Recoil Operation

The spring force curve obtained from the. displacement curve of fig. 2-11 is shown in fig. 2 12.

In an actual design problem, it may be desirable to consider the effects produced on the displacement and velocity curves by forces resulting from friction and from operation of the gun mechanism. These forces are treated by methods similar to those employed for the spring forces. For example, the friction force resisting the recoil movement will be essentially constant and therefore can be taken into account by increasing F0 in equation 2 10. If the force under consideration is a constant or varying load which exists for only a small portion of the operating cycle (such as the force required to strip a cartridge out of the feeder), it can be treated in a similar manner, providing the problem is considered in stages by methods like those described in the preceding paragraphs.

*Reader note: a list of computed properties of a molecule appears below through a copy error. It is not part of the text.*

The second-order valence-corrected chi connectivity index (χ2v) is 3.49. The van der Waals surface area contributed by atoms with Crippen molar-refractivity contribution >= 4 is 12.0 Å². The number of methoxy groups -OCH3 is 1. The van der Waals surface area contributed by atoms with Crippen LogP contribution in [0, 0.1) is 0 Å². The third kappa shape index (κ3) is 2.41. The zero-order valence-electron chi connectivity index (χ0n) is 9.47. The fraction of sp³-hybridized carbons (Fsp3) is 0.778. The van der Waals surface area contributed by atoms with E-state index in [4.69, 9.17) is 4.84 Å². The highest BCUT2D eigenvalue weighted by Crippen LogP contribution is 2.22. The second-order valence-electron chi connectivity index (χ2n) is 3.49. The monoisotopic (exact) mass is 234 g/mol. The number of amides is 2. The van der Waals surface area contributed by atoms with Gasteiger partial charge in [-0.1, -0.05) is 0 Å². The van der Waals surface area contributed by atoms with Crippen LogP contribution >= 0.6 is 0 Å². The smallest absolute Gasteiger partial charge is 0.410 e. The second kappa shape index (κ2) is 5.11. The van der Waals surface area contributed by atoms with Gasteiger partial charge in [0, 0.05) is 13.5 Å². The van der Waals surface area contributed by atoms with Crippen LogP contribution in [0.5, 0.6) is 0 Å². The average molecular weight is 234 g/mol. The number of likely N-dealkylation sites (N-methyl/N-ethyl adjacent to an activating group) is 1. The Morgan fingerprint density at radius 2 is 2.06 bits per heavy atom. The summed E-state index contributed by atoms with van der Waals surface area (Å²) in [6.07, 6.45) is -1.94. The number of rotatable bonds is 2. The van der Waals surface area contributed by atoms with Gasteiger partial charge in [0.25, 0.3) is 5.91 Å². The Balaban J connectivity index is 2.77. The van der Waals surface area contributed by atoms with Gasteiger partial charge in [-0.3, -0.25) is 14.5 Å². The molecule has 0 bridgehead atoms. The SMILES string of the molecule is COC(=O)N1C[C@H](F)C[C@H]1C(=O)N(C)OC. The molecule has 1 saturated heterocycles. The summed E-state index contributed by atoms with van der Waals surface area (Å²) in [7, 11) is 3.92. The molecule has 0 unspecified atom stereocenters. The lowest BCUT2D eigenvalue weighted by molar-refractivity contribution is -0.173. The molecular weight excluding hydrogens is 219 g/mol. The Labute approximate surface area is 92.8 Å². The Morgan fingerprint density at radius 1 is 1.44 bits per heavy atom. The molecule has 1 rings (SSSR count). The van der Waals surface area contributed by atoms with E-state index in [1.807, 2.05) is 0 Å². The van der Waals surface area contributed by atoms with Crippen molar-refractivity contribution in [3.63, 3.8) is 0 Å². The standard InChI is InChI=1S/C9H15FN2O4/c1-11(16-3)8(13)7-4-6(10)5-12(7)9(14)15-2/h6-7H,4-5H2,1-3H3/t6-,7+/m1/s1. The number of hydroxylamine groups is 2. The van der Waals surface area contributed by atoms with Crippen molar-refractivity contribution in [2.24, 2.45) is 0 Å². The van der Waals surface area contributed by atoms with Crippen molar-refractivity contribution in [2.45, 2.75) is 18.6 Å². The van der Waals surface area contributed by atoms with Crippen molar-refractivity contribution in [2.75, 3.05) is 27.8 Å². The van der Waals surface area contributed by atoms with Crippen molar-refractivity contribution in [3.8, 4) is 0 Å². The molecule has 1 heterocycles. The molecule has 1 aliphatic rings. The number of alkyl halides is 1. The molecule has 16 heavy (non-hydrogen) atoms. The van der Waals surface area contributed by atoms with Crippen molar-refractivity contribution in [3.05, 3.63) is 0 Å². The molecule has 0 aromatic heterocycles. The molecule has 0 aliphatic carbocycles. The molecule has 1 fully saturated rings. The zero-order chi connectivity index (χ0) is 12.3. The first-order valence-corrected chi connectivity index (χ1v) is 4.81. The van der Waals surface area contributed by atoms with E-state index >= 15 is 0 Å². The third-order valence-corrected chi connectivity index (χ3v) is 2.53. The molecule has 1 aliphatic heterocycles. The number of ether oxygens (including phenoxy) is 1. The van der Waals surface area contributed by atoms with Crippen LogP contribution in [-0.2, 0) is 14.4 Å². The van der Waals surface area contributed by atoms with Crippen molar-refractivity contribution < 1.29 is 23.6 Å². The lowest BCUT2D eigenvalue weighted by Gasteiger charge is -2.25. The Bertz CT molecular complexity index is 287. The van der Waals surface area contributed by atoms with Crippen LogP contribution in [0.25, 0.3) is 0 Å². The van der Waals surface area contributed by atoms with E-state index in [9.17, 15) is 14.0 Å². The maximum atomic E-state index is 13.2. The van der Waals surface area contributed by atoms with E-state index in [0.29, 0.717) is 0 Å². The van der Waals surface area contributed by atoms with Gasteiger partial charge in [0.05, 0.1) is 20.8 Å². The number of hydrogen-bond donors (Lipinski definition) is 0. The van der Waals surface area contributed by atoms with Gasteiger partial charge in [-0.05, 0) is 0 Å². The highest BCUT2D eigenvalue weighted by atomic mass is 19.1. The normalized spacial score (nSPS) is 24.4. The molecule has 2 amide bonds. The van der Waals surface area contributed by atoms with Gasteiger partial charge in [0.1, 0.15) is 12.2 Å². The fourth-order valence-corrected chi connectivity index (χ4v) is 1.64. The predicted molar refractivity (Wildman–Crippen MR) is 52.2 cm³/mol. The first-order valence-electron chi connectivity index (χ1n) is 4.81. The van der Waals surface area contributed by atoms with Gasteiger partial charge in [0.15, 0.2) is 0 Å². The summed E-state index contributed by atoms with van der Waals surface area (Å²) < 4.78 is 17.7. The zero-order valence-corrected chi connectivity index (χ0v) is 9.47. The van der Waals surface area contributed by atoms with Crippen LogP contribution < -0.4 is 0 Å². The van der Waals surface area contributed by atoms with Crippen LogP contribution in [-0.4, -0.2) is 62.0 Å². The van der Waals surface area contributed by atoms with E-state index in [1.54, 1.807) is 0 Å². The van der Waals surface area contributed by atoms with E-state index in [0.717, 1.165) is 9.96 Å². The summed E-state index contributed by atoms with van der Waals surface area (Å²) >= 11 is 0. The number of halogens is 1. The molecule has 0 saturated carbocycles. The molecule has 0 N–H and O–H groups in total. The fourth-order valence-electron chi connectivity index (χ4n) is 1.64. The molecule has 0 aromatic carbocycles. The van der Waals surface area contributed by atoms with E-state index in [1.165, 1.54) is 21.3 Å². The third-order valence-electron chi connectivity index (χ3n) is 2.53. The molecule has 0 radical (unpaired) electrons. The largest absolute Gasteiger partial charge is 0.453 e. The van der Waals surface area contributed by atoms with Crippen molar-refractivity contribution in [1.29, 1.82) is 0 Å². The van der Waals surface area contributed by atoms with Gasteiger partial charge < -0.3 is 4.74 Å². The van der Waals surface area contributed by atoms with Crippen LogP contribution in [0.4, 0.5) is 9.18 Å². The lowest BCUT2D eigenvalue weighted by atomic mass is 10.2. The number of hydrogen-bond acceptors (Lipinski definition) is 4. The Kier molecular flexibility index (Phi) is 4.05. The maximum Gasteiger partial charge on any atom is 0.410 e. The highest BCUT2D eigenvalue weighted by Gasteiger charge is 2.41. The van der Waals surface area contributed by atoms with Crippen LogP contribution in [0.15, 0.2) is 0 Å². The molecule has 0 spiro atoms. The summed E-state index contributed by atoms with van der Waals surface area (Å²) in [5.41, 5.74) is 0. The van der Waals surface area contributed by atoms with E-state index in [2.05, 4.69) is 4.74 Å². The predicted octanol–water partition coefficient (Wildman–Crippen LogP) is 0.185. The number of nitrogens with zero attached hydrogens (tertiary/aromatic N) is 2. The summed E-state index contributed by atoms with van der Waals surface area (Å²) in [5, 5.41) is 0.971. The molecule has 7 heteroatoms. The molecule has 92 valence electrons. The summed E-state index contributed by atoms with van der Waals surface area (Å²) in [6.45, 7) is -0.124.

Another useful type of curve for design and analysis purposes may be obtained by plotting the velocities involved in each portion of the cycle against the corresponding values for the displacement. These curves can be drawn easily because the displacement and velocity curves shown in fig. 2-11 can be used to obtain the velocity corresponding to any displacement. Fig. 2-13 shows the velocity versus displacement curves for the barrel and bolt of the gun of the example.

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